Giant Water Bug

The giant water bug is a general name for the freshwater insect group known otherwise as toe-biters. They are also affectionately referred to as alligator ticks, alligator fleas, electric-light bugs and Indian toe-biters. The scientific name for this family of bugs is belostomatidae. They are the largest and most numerous insects in their order of Hemiptera.

In Europe, the giant water bug is called a toe biter. If a human is bitten, they should be fine, but will suffer some of the most extraordinary pain from a bite.

Where to Find

giant water bugThe giant water bugs are found in North and South America, East Asia and Northern Australia. They are usually about 2 centimeters long, but can grow to 12 centimeters. They are usually found in streams and ponds, preying on other bugs, small fish, tadpoles, small birds, and frogs. Though without teeth, they inject with their needle nose into their prey an enzyme to kill, making the insides of the unsuspecting victim mush.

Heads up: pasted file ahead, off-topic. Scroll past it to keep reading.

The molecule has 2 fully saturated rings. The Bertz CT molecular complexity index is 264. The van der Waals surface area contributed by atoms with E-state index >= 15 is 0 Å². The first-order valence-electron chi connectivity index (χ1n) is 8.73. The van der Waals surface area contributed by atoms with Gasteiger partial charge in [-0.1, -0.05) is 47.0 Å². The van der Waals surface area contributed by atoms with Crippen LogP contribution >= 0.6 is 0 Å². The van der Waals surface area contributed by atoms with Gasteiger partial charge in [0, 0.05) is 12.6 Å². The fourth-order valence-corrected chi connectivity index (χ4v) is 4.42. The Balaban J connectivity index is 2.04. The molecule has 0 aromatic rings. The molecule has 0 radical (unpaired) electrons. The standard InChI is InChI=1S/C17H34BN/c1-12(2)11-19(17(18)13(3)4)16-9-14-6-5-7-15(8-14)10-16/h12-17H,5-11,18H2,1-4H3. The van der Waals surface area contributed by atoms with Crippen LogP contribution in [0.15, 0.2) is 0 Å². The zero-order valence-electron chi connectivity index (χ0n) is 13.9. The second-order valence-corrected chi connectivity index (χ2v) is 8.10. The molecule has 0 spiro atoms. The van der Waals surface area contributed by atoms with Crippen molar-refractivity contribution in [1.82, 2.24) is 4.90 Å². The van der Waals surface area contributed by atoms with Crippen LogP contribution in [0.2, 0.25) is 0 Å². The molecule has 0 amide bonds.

The female giant water bug lays her eggs on vegetation just out of the waters reach.They are tended to by the male water bug and kept moist by him dripping water onto the eggs off his body. They hatch in the summer months and become full adults a year later.

Eastern asia is home to the most fierce giant water bug, although it is found all over the world in ponds, pools and marshes. It is a delicacy in Asian cuisine and hunted for food, as it hunts its own.

How to Eat

Watery scrambled eggs with a strong black licorice flavoring is how some people describe the fried giant water bug.

In Thailand the locals use the interior of the giant water bug, leaving their shells, for an addition to sauces. Deep fried or lightly boiled with a dash of salt is another way to eat the insects.

If you are going to eat a giant water bug by hand, the wings must be torn off. The body needs to be separated from the head. After consuming the body, the head can be squeezed to extract the meat inside.

Health Benefits

The giant water beetle is rich in protein to the tune of about 20 grams per 3.5 ounces of serving. They are rich in iron, zinc and calcium. Because they are a rich source of protein, they can make an excellent meat substitute. Depending on the size of the giant water bug, the nutritional value varies, as some can reach 5 inches.

Should the supply of red meat, chicken or fish decrease or change, the ability to find rich sources of protein all throughout the world is still good. It would just take a shift in thinking for a large part of the western world to try to eat the giant water bug as a main dish.